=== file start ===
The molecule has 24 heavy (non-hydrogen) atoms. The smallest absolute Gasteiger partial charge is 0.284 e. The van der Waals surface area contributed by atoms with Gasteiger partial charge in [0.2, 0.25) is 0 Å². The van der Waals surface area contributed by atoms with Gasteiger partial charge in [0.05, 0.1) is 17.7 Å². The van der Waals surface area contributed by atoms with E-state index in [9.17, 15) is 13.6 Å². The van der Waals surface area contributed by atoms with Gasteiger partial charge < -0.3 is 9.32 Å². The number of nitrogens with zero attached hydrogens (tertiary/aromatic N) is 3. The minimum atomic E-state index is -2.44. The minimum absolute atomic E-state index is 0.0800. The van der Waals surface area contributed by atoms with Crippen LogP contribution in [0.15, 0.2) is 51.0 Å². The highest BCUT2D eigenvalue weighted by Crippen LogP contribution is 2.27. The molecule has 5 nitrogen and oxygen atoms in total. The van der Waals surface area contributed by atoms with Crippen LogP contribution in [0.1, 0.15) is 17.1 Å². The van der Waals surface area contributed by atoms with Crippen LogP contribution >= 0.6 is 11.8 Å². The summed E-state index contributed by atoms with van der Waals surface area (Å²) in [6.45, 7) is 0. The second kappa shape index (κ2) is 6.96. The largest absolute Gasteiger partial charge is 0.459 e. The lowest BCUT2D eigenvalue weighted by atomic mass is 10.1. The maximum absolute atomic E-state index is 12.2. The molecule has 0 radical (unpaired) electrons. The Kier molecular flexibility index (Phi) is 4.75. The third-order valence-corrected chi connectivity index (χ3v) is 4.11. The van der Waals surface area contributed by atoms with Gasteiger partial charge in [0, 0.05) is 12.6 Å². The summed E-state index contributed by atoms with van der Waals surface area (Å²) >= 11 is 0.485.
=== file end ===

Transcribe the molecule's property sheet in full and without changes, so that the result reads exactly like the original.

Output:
The molecule has 24 heavy (non-hydrogen) atoms. The smallest absolute Gasteiger partial charge is 0.284 e. The van der Waals surface area contributed by atoms with Gasteiger partial charge in [0.2, 0.25) is 0 Å². The van der Waals surface area contributed by atoms with Gasteiger partial charge in [0.05, 0.1) is 17.7 Å². The van der Waals surface area contributed by atoms with E-state index in [9.17, 15) is 13.6 Å². The van der Waals surface area contributed by atoms with Gasteiger partial charge < -0.3 is 9.32 Å². The number of nitrogens with zero attached hydrogens (tertiary/aromatic N) is 3. The minimum atomic E-state index is -2.44. The minimum absolute atomic E-state index is 0.0800. The van der Waals surface area contributed by atoms with Crippen LogP contribution in [0.15, 0.2) is 51.0 Å². The highest BCUT2D eigenvalue weighted by Crippen LogP contribution is 2.27. The molecule has 5 nitrogen and oxygen atoms in total. The van der Waals surface area contributed by atoms with Crippen LogP contribution in [0.1, 0.15) is 17.1 Å². The van der Waals surface area contributed by atoms with Crippen LogP contribution >= 0.6 is 11.8 Å². The summed E-state index contributed by atoms with van der Waals surface area (Å²) in [6.45, 7) is 0. The second kappa shape index (κ2) is 6.96. The largest absolute Gasteiger partial charge is 0.459 e. The lowest BCUT2D eigenvalue weighted by atomic mass is 10.1. The maximum absolute atomic E-state index is 12.2. The molecule has 0 radical (unpaired) electrons. The Kier molecular flexibility index (Phi) is 4.75. The third-order valence-corrected chi connectivity index (χ3v) is 4.11. The van der Waals surface area contributed by atoms with Gasteiger partial charge in [0, 0.05) is 12.6 Å². The summed E-state index contributed by atoms with van der Waals surface area (Å²) >= 11 is 0.485.